New Hornday Reloading Manual

Discussion in 'Guns, Knives, Tools, Etc.' started by watcherchris, Dec 14, 2017.

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  1. watcherchris

    watcherchris Master Survivalist
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    Of recent I picked up a 2016 edition of the Hornady reloading manual. My previous one was some 10 years olde or more.

    I also still have my much older manual from some 25 or so years ago.

    Since then there have been a multitude of powders and new calibers which have come onto the market.

    I decided it would be prudent to have some reference materials in this arena which were not dependent on electronic technology for access.

    I like to keep books an manuals on much of my gear if I am going to try to keep it going...refregerators, stoves, heaters, Cars, scooters and the like.

    I enjoy my time out in the garage where I am rolling my own ammo. A cup of coffee or a cold drink in the summer and I am good to go for hours. Just leave me alone and I am fine.

    I reload for a number of calibers and of late have been downloading some special calibers as I don't like the factor loadings in .40 S&W and .41 Magnum. I find factory loadings too hot for my tastes.

    I generally don't like to load hot with which to begin...as it is hard on the brass and hard on the tools.


    But these two calibers are noticeable hot from the factory.
    That is one of the nice things about rolling your own...you can adjust as needed.

    You just have to be aware of loading too light to where you get a squib load.

    Nonetheless...It is what I enjoy doing from time to time ...and this manual should bring me up to date.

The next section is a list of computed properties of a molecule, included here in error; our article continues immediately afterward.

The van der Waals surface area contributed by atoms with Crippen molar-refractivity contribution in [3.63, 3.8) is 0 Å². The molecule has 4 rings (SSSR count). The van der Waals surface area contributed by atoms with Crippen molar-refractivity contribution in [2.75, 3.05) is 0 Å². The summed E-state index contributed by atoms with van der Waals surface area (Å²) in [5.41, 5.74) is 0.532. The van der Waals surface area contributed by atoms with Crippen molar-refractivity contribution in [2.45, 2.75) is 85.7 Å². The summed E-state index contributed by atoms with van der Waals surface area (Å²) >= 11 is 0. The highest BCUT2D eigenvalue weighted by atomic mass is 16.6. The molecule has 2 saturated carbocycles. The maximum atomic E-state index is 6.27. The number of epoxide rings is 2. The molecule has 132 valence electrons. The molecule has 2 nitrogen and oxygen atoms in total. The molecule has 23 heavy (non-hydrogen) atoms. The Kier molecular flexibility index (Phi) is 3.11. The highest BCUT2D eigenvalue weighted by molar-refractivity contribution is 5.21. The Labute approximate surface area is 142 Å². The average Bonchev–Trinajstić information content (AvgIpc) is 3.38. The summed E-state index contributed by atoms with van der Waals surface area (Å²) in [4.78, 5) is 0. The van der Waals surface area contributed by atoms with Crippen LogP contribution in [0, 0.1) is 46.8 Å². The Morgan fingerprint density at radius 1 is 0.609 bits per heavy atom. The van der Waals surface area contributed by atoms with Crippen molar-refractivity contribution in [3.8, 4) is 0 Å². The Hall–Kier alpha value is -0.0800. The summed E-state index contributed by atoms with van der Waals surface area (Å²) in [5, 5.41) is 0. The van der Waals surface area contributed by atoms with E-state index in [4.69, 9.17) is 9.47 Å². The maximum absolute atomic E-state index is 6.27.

One caliber I did not find in this book is the .408 Cheytac.. This seems to be a special calibration and brass for it is also expensive. But I believe this information can be found on the web.
    I am sure there are others not mentioned or covered but this one came to mind after reviewing the table of contents.

    Thanks,
    Watcherchris.
     
  2. Tom Williams

    Tom Williams Moderator Staff Member
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    I reload all ammo for all guns i own except 22lr at the cost of 22lr i just havent started i do have molds for it and info on 22 but just dont see the need yet i buy in bulk 1000 rounds as i see sale fed express guy comes often enough with supplies he calls me sir lol
     
  3. TexDanm

    TexDanm Shadow Dancer
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    With some powders a light load can actually be more dangerous than an overload. I've only had it happen once but when there is too much room in a case you can have detonation. I had this happen with some Winchester 296 one time. I unloaded all of those rounds and used the powder for something else. No more Win 296 for me.

    I generally am still loading with the same old powders that I've always used and so my older manuals are fine. I use a lot of H110,Unique, H 2400 for handgun ammo and various IMR powders for my rifle rounds.
     
    Old Geezer likes this.
  4. Old Geezer

    Old Geezer Master Survivalist
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    What TexDanm said.

    If loading down, think about using filler. With the case upright, load what powder you are going to use -- this will be up against the primer. Now fill case with your favorite filler before seating bullet. You'll get greater accuracy and reduce immensely the odds of over-pressure.

    The greatest reason that the .308 is so accurate is that it is often a compressed or near-compressed load. There is nothing "magic" about the .308 round. Use filler in a 30-06 and you can get much better accuracy ... like a .308. It has to do with burn patterns within the case during ignition -- don't ask me about that stuff. That's for the scientist-level engineers at the cartridge companies. When you get into the realm of ultra-high-explosives, that's when the really strange science begins. Got a friend working that industry now -- may God protect him. I'd like to, however I can't relate stories from that realm.
     
  5. watcherchris

    watcherchris Master Survivalist
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    I had not thought about using a filler. I found out that H110 does not download well. It is very easy to get a squib load with H110 being downloaded. I was trying to download a 41 magnum. I wound up using Bullseye and IMR 4227 in downloading it...and stopped using H110. H110 is best used at max loads..not downloads.

    I have not thought of using fillers. Thanks for that idea Olde Geezer.
    Also TexDanm...I have never used IMR2400 but I am aware that this seems to be a very popular powder and for many years now.